Services like Car2Go and Lyft make it easier to live in San Diego with, say, only a scooter or, for couples, one car. While Car2Go—available here for two years—is a car-sharing program, Lyft, which arrived in San Diego this year, is a ride-sharing program (think: hipster taxi cab).
And while it might make more sense to compare Lyft to your standard cab service (or something like Uber), we've come across a handful of Car2Go fans who've added Lyft to their alt-transportation options.
If you've not spotted Car2Go's blue-and-white Smart cars, then you're a hermit. They're ubiquitous. Lyft's visible feature, meanwhile, is the plush, pink moustache ("carstache") that drivers affix to their car's grill.
Car2Go works like this: Pay a one-time, $35 membership fee and then use the website or smartphone app to find a nearby car—they promise you'll "always find a vehicle in your area." There's a catch: "your area" is what Car2Go defines as a city's "home area," which is limited—if you live in Clairemont or Barrio Logan, for example, both of which are outside the "home area," you won't find a car.
Car2Go costs 38 cents a minute or $13.99 an hour. For a full day, you pay a hefty $72.99. The size makes them ideal vehicles for Downtown, where you can squeeze into remnants of parking spaces, park for free at meters or use a designated Car2Go parking spot. While there aren't currently any Car2Go spots at the airport, there are places within walking distance to leave the cars.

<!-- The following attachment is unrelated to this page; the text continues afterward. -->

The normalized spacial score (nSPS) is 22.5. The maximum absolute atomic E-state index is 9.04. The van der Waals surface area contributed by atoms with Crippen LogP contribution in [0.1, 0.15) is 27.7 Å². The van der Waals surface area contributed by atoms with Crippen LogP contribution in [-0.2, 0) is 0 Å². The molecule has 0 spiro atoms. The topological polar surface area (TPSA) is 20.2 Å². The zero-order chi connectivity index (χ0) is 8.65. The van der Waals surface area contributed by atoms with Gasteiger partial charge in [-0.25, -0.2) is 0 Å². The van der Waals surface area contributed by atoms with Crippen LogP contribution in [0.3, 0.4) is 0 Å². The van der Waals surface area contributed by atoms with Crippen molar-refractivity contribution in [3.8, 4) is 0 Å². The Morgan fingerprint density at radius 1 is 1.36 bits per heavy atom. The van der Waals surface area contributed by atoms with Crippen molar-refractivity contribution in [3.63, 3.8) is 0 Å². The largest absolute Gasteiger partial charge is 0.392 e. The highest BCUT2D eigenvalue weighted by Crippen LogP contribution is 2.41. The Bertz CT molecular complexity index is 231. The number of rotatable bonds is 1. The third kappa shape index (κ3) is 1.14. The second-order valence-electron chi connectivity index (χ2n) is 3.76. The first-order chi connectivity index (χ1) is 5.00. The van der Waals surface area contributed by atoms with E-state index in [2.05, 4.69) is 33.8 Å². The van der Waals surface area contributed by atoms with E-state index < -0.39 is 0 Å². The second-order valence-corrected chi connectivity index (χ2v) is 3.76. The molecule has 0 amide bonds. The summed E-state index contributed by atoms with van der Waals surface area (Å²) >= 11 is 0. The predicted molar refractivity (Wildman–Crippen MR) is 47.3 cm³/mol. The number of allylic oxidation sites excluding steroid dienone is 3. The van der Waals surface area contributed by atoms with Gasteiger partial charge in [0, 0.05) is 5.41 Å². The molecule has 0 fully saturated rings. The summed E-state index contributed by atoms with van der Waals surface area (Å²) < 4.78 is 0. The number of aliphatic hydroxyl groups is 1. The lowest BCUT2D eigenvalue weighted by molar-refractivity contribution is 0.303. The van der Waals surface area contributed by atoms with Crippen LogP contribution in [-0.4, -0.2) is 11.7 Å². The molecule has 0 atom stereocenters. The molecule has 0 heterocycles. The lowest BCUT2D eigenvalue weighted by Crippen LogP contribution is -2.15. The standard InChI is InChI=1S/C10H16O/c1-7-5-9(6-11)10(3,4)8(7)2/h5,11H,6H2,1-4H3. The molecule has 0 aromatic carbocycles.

Once you have a Car2Go membership, you can use it in any city where the service operates—currently it's in 10 U.S. cities, three in Canada and 10 in Europe.
Lyft, which started in San Francisco, expanded to San Diego in July despite being asked to leave by the L.A. Department of Transportation for operating what the city described as an unregulated cab service (despite that, it's still going in L.A.). Lyft's founder, John Zimmer, has argued that his drivers are thoroughly vetted and heavily insured (see lyft.me/safety for what that means).
Lyft works like this: You put in a request for a ride via smartphone app, and you're alerted to the proximity of an available driver. The app shows you a photo of the driver and his / her car, and you can track that driver's progress to your location. Your driver will greet you via fist-bump—drivers are told to treat customers as friends; if you're not a social person, this might be a problem. At the end of the ride, you pay via "suggested donation," which is how Lyft can skirt car-for-hire regulations. Passengers can then rate their driver (and drivers can rate passengers). Some drivers make an extra effort to earn a top rating, like serving coffee or dressing up in costume (one of San Diego's top drivers dresses as a pirate). Like Car2Go, there's a "coverage area" that drivers are limited to.
The winner: Lyft and Car2Go have the potential to complement each other rather than compete. Going club-hopping Downtown? Take Car2Go there and Lyft back home. But as far as an alternative to your own car, Lyft is new and quirky and worth trying out, if only to see whether you can snag a ride from a pirate.